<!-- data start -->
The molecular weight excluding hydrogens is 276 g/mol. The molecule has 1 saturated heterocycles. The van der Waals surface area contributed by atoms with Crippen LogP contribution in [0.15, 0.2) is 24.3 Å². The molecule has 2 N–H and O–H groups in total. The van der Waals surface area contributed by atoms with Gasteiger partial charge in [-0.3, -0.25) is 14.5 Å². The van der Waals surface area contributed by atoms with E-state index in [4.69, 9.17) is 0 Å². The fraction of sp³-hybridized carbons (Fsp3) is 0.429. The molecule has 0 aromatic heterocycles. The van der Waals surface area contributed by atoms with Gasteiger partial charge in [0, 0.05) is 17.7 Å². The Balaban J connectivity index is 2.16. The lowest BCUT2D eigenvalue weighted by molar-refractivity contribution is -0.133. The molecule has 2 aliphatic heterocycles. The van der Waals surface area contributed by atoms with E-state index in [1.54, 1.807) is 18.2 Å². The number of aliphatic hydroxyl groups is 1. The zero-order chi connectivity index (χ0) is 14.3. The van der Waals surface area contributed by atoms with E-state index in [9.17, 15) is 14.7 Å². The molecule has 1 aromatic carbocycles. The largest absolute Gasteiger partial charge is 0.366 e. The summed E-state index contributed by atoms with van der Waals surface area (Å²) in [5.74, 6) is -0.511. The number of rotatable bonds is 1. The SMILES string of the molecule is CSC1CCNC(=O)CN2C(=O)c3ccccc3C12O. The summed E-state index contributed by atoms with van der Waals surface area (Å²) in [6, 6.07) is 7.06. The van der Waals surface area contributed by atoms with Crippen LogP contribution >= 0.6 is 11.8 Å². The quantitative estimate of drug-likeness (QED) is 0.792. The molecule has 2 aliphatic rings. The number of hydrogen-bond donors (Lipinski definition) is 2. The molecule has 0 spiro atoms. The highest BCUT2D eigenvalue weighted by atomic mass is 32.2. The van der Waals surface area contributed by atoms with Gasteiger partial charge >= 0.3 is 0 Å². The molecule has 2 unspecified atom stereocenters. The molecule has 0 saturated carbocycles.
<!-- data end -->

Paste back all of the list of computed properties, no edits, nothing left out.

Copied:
The molecular weight excluding hydrogens is 276 g/mol. The molecule has 1 saturated heterocycles. The van der Waals surface area contributed by atoms with Crippen LogP contribution in [0.15, 0.2) is 24.3 Å². The molecule has 2 N–H and O–H groups in total. The van der Waals surface area contributed by atoms with Gasteiger partial charge in [-0.3, -0.25) is 14.5 Å². The van der Waals surface area contributed by atoms with E-state index in [4.69, 9.17) is 0 Å². The fraction of sp³-hybridized carbons (Fsp3) is 0.429. The molecule has 0 aromatic heterocycles. The van der Waals surface area contributed by atoms with Gasteiger partial charge in [0, 0.05) is 17.7 Å². The Balaban J connectivity index is 2.16. The lowest BCUT2D eigenvalue weighted by molar-refractivity contribution is -0.133. The molecule has 2 aliphatic heterocycles. The van der Waals surface area contributed by atoms with E-state index in [1.54, 1.807) is 18.2 Å². The number of aliphatic hydroxyl groups is 1. The zero-order chi connectivity index (χ0) is 14.3. The van der Waals surface area contributed by atoms with E-state index in [9.17, 15) is 14.7 Å². The molecule has 1 aromatic carbocycles. The largest absolute Gasteiger partial charge is 0.366 e. The summed E-state index contributed by atoms with van der Waals surface area (Å²) in [5.74, 6) is -0.511. The number of rotatable bonds is 1. The SMILES string of the molecule is CSC1CCNC(=O)CN2C(=O)c3ccccc3C12O. The summed E-state index contributed by atoms with van der Waals surface area (Å²) in [6, 6.07) is 7.06. The van der Waals surface area contributed by atoms with Crippen LogP contribution >= 0.6 is 11.8 Å². The quantitative estimate of drug-likeness (QED) is 0.792. The molecule has 2 aliphatic rings. The number of hydrogen-bond donors (Lipinski definition) is 2. The molecule has 0 spiro atoms. The highest BCUT2D eigenvalue weighted by atomic mass is 32.2. The van der Waals surface area contributed by atoms with Gasteiger partial charge >= 0.3 is 0 Å². The molecule has 2 unspecified atom stereocenters. The molecule has 0 saturated carbocycles.